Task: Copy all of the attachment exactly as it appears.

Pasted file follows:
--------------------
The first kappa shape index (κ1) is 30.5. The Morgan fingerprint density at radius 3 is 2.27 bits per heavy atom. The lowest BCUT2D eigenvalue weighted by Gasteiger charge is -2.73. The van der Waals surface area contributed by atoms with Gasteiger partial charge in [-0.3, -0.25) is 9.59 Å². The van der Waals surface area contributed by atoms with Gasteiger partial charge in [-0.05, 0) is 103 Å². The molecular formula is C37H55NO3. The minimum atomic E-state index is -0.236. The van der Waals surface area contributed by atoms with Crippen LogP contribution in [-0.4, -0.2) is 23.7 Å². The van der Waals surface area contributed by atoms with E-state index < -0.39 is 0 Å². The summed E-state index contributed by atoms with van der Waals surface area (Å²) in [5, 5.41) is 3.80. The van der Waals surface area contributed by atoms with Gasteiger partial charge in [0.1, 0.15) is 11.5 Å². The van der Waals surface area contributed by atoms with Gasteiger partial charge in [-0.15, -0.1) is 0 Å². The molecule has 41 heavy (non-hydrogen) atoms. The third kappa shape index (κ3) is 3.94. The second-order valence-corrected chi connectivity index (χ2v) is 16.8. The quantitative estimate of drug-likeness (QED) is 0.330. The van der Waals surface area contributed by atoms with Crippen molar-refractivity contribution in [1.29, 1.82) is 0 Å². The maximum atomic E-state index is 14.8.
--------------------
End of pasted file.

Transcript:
The first kappa shape index (κ1) is 30.5. The Morgan fingerprint density at radius 3 is 2.27 bits per heavy atom. The lowest BCUT2D eigenvalue weighted by Gasteiger charge is -2.73. The van der Waals surface area contributed by atoms with Gasteiger partial charge in [-0.3, -0.25) is 9.59 Å². The van der Waals surface area contributed by atoms with Gasteiger partial charge in [-0.05, 0) is 103 Å². The molecular formula is C37H55NO3. The minimum atomic E-state index is -0.236. The van der Waals surface area contributed by atoms with Crippen LogP contribution in [-0.4, -0.2) is 23.7 Å². The van der Waals surface area contributed by atoms with E-state index < -0.39 is 0 Å². The summed E-state index contributed by atoms with van der Waals surface area (Å²) in [5, 5.41) is 3.80. The van der Waals surface area contributed by atoms with Gasteiger partial charge in [0.1, 0.15) is 11.5 Å². The van der Waals surface area contributed by atoms with Gasteiger partial charge in [-0.15, -0.1) is 0 Å². The molecule has 41 heavy (non-hydrogen) atoms. The third kappa shape index (κ3) is 3.94. The second-order valence-corrected chi connectivity index (χ2v) is 16.8. The quantitative estimate of drug-likeness (QED) is 0.330. The van der Waals surface area contributed by atoms with Crippen molar-refractivity contribution in [1.29, 1.82) is 0 Å². The maximum atomic E-state index is 14.8.